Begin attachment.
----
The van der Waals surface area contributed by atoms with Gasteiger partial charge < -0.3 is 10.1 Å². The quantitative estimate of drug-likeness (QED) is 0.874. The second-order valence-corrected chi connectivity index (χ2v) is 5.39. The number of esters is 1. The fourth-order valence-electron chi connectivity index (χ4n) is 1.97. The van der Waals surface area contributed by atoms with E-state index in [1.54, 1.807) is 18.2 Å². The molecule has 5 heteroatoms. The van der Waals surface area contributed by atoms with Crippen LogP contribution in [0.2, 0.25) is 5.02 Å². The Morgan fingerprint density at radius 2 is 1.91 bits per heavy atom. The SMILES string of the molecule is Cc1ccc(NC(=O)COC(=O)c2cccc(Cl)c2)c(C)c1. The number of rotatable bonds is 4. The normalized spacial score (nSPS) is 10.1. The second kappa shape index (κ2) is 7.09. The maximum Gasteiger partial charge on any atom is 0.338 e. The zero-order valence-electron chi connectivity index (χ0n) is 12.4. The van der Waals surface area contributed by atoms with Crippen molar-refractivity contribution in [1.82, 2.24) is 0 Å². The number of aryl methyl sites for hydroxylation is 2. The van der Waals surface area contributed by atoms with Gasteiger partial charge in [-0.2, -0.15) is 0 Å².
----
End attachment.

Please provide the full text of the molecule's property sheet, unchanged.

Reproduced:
The van der Waals surface area contributed by atoms with Gasteiger partial charge < -0.3 is 10.1 Å². The quantitative estimate of drug-likeness (QED) is 0.874. The second-order valence-corrected chi connectivity index (χ2v) is 5.39. The number of esters is 1. The fourth-order valence-electron chi connectivity index (χ4n) is 1.97. The van der Waals surface area contributed by atoms with E-state index in [1.54, 1.807) is 18.2 Å². The molecule has 5 heteroatoms. The van der Waals surface area contributed by atoms with Crippen LogP contribution in [0.2, 0.25) is 5.02 Å². The Morgan fingerprint density at radius 2 is 1.91 bits per heavy atom. The SMILES string of the molecule is Cc1ccc(NC(=O)COC(=O)c2cccc(Cl)c2)c(C)c1. The number of rotatable bonds is 4. The normalized spacial score (nSPS) is 10.1. The second kappa shape index (κ2) is 7.09. The maximum Gasteiger partial charge on any atom is 0.338 e. The zero-order valence-electron chi connectivity index (χ0n) is 12.4. The van der Waals surface area contributed by atoms with Crippen molar-refractivity contribution in [1.82, 2.24) is 0 Å². The number of aryl methyl sites for hydroxylation is 2. The van der Waals surface area contributed by atoms with Gasteiger partial charge in [-0.2, -0.15) is 0 Å².